The use of health information technology presents numerous opportunities for improving and transforming healthcare. Diabetes care is among the area that has demonstrated the effective use of technology through new devices for blood glucose monitoring and incorporation of EHR systems into patient management (Doherty, 2020). This project uses a different approach to the use of technology in managing diabetes. Today, most patients have access to telephones that can be used to communicate care including scheduling of appointments. This project utilizes technology to improve compliance with diabetes treatment. The physicians will be able to initiate timely follow-up upon seeing patients, remind them about taking drugs, and book appointments. On top of this technology, the use of computerized automated reminders can be of importance to many individuals with access to smartphones and computers. These approaches will serve to ensure patients are reminded about checking their blood sugar levels and recording relevant comments when necessary.

Effective management of diabetes involves adherence to medication intake and timely follow-up of patients. It takes a lot of time for healthcare providers to educate patients about self-care only to leave them less motivated to manage their condition. Research establishes that only 77% of patients with diabetes take insulin as prescribed and about 85% remember to take their medications (CDC, 2020). Additionally, fewer than half of diabetic patients monitor their blood glucose and only a few closely follow instructions about lifestyle modification for diabetes management. Diabetes management is a collaborative process that requires sacrifice from the patient and follow-up from healthcare providers. This project aims at improving the care of diabetic patients upon leaving the facility through reminders to take their drugs, attend subsequent visits, and other lifestyle changes that can improve their quality of life.

PICOT Question

The PICOT question guiding this project is as follows:

In elderly patients with type 2 diabetes (P), does the implementation of Computerized Automated Reminder Diabetes System (CARDS) and telephone follow-up on office visits (I) compared to no follow-up (C) improve medication adherence (O) within the first three months of treatment (T)?

Literature Review

The key terms used to guide the search for relevant literature included: Diabetes mellitus type 2, medication adherence, Computerized Automated Reminder Diabetes System (CARDS), telephone follow-up

A key contributor to the high rates of mortality and morbidity of the patient with type 2 diabetes is chronic poor metabolic control. Although various strategies are now available including an array of pharmacological interventions, more than 50% of the patients fail to achieve adequate glycemic control. Studies indicate that the lack of integrated care and the utilization of appropriate technologies contribute to this problem (Polonsky & Henry, 2016). Poor medication adherence is associated with problems like inadequate glycemic control, higher medical costs, and higher mortality rates. There is increasing support for the use of innovative strategies to address the challenge of medication adherence alongside new approaches that can make the process of taking medication less burdensome. Polonsky and Henry (2016) recommend the use of behavioral innovations to increase the patient’s adherence to medication upon leaving the healthcare facility.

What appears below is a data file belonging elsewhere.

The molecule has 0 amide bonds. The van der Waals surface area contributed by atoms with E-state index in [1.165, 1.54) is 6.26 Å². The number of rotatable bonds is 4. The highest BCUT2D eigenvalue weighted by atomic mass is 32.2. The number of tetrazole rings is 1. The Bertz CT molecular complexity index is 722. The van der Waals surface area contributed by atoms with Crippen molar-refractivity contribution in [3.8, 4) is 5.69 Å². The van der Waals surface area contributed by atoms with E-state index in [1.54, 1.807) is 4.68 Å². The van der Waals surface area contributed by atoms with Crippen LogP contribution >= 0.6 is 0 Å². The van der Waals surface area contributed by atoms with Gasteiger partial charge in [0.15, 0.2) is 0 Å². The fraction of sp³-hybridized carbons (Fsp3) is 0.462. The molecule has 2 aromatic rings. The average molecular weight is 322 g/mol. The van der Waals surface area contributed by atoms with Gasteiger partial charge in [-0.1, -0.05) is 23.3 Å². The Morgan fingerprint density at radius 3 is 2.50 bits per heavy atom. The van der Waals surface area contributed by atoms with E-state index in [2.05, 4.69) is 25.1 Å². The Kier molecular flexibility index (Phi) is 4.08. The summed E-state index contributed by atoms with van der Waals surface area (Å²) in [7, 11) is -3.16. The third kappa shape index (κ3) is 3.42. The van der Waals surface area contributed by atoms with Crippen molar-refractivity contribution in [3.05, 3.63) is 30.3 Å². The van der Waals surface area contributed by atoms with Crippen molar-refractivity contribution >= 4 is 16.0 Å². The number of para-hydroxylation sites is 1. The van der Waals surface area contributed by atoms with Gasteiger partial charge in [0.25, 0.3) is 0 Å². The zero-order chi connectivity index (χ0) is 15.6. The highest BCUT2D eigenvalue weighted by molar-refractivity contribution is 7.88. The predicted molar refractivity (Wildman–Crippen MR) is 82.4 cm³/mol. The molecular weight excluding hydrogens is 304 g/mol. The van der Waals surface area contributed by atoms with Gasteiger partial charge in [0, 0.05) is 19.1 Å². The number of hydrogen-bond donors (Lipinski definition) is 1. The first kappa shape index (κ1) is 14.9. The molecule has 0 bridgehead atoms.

Management of diabetes requires a multidisciplinary team approach centered on the patient to achieve ideal outcomes. New approaches for diabetes care are required to allow patient interaction and education outside of the traditional office visit (Muegge & Tobin, 2016). Recent approaches have focused on bringing the patient data collected at home to help in modifying treatment plans for patients. In a randomized control trial involving 483 diabetic adults, it was observed that the use of self-monitored blood glucose data (SMBG) improved HbA1c levels over 12 months of follow-up (Muegge & Tobin, 2016). This research linked the SMBG data into computer systems allowing patients to be reminded when to record their glucose levels. The availability of technology interventions to diabetes control should be utilized to reduce the burden of the disease and promote the treatment of patients in primary care settings.

The goal of diabetes management is to achieve optimal glycemic control and to prevent complications. One of the challenges to achieving this goal is clinical inertia that refers to the inability to commence and intensify treatment (McGloin et al., 2020). To address this challenge, empowerment is recommended whereby the interventions made are aimed at equipping patients and families with self-awareness, knowledge, and skills to become managers of their condition. A study was conducted to evaluate the effectiveness of telemonitoring with telephone support on achieving glycemic control in patients commencing insulin therapy. During the intervention period, phone calls and SMS were used to reach out to patients with actions like health education and reminders incorporated. It was observed that the intervention empowered patients in self-management of the disease with the potential to meet safer and more effective care in insulin initiation (McGloin et al., 2020). This study indicates that telemonitoring needs to be streamlined with healthcare delivery to effectively manage type 2 diabetes and other chronic diseases.

Diabetes and associated conditions are the major contributors to mortality and morbidity due to non-communicable diseases globally. While prevention is the key to reducing the number of cases, developing strategies for managing and reducing the complications of diabetes are of utmost importance to control the affected population (Kundury & Hathur, 2020). A pilot study was conducted to assess the effectiveness of phone calls and SMS interventions in improving the HbA1c levels among diabetic patients. During the messaging and calls, diabetes education was provided to patients. The education was also provided in the local language to improve understanding of the health education message. After 8 months of intervention, a significant change in the HbA1c levels was observed. Subsequent intervention using the same approach demonstrated lower levels of HbA1c indicating the benefits of a regular phone call-based system in managing diabetes (Kundury & Hathur, 2020). As mobile phone users are increasing in number, providing diabetes management education through mobile phone intervention could be a viable strategy for controlling diabetes.